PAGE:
8

Could anyone tell me why, when I refer to a particular sheet, I could use:

workbooks("A").worksheets("B").activate

but not

workbooks("A").worksheets("B").select 

?

22

You can't select a sheet in a non-active workbook.

You must first activate the workbook, then you can select the sheet.

workbooks("A").activate
workbooks("A").worksheets("B").select 

When you use Activate it automatically activates the workbook.

Note you can select >1 sheet in a workbook:

activeworkbook.sheets(array("sheet1","sheet3")).select

but only one sheet can be Active, and if you activate a sheet which is not part of a multi-sheet selection then those other sheets will become un-selected.

8
  • Thank you a lot! I remember I read from somewhere that .select is not recommended to use, do you happen to know why? Jul 11 '13 at 23:41
  • 1
    That advice typically comes from using macro-recorder-generated without any edits. Typically the recorder generates code like Range("A1").Select then Selection.Copy whereas it's much cleaner just to do Range("A1").Copy. If your code uses Select (particularly on ranges) then it can break if the "wrong" sheet is active, making your macro much less robust. Avoiding select and working directly on the object itself is faster and less brittle. Jul 11 '13 at 23:52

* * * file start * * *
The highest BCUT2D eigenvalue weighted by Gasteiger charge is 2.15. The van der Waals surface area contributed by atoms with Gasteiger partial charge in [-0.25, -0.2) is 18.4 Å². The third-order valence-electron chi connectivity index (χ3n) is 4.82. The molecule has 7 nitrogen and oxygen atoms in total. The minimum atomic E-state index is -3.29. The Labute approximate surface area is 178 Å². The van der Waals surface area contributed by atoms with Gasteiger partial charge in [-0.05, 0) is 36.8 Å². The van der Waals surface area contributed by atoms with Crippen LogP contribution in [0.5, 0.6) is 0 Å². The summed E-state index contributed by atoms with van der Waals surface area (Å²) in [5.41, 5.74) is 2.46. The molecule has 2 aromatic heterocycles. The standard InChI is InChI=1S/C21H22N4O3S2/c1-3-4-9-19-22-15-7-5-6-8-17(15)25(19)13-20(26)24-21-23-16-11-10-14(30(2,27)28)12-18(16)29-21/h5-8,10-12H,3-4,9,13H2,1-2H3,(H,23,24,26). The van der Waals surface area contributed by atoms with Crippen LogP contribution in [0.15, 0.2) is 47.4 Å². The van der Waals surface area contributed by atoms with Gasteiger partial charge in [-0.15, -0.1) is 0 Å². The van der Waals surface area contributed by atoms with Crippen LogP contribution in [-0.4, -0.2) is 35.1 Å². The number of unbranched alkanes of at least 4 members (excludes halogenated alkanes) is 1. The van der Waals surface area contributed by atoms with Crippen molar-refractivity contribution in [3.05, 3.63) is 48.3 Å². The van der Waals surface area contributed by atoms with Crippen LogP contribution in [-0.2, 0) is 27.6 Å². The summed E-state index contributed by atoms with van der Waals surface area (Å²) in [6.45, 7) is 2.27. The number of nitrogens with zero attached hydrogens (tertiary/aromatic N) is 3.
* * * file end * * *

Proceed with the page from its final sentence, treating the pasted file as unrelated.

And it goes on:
• 1
    I see! Thanks a lot! Can I ask one more question? Under what circumstances, the activesheet will be changed, say if the current activesheet is B and then I change the format or value of a cell in sheetA, will the activesheet become sheetA? Jul 12 '13 at 17:31
  • 1
    The activesheet only changes if you set it in code or change it manually. However, it's easy when you have a lot of code to forget which sub does or doesn't switch sheets, so it's best to avoid relying on some specific sheet being active at any given time and instead always refer to it directly (by name or by codeName). Jul 12 '13 at 17:46
  • Got it. Really appreciate it! Jul 12 '13 at 17:52

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